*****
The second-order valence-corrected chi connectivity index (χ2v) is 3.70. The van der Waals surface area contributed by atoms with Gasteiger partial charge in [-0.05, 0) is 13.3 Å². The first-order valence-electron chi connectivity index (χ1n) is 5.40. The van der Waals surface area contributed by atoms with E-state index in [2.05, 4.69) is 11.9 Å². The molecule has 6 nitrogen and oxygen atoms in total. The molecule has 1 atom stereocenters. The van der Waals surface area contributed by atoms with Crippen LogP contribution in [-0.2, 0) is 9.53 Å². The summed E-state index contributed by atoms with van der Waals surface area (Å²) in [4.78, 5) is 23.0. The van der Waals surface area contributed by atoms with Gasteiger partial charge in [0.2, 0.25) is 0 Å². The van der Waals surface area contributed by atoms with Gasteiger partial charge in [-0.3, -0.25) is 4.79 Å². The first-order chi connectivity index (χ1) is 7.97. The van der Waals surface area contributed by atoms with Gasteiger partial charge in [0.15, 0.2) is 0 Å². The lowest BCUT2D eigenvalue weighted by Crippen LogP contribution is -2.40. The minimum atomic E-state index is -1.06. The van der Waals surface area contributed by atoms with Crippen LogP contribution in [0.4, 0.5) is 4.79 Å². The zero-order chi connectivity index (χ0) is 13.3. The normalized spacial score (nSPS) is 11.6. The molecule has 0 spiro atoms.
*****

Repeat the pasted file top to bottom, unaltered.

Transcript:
The second-order valence-corrected chi connectivity index (χ2v) is 3.70. The van der Waals surface area contributed by atoms with Gasteiger partial charge in [-0.05, 0) is 13.3 Å². The first-order valence-electron chi connectivity index (χ1n) is 5.40. The van der Waals surface area contributed by atoms with E-state index in [2.05, 4.69) is 11.9 Å². The molecule has 6 nitrogen and oxygen atoms in total. The molecule has 1 atom stereocenters. The van der Waals surface area contributed by atoms with Crippen LogP contribution in [-0.2, 0) is 9.53 Å². The summed E-state index contributed by atoms with van der Waals surface area (Å²) in [4.78, 5) is 23.0. The van der Waals surface area contributed by atoms with Gasteiger partial charge in [0.2, 0.25) is 0 Å². The van der Waals surface area contributed by atoms with Gasteiger partial charge in [-0.3, -0.25) is 4.79 Å². The first-order chi connectivity index (χ1) is 7.97. The van der Waals surface area contributed by atoms with Gasteiger partial charge in [0.15, 0.2) is 0 Å². The lowest BCUT2D eigenvalue weighted by Crippen LogP contribution is -2.40. The minimum atomic E-state index is -1.06. The van der Waals surface area contributed by atoms with Crippen LogP contribution in [0.4, 0.5) is 4.79 Å². The zero-order chi connectivity index (χ0) is 13.3. The normalized spacial score (nSPS) is 11.6. The molecule has 0 spiro atoms.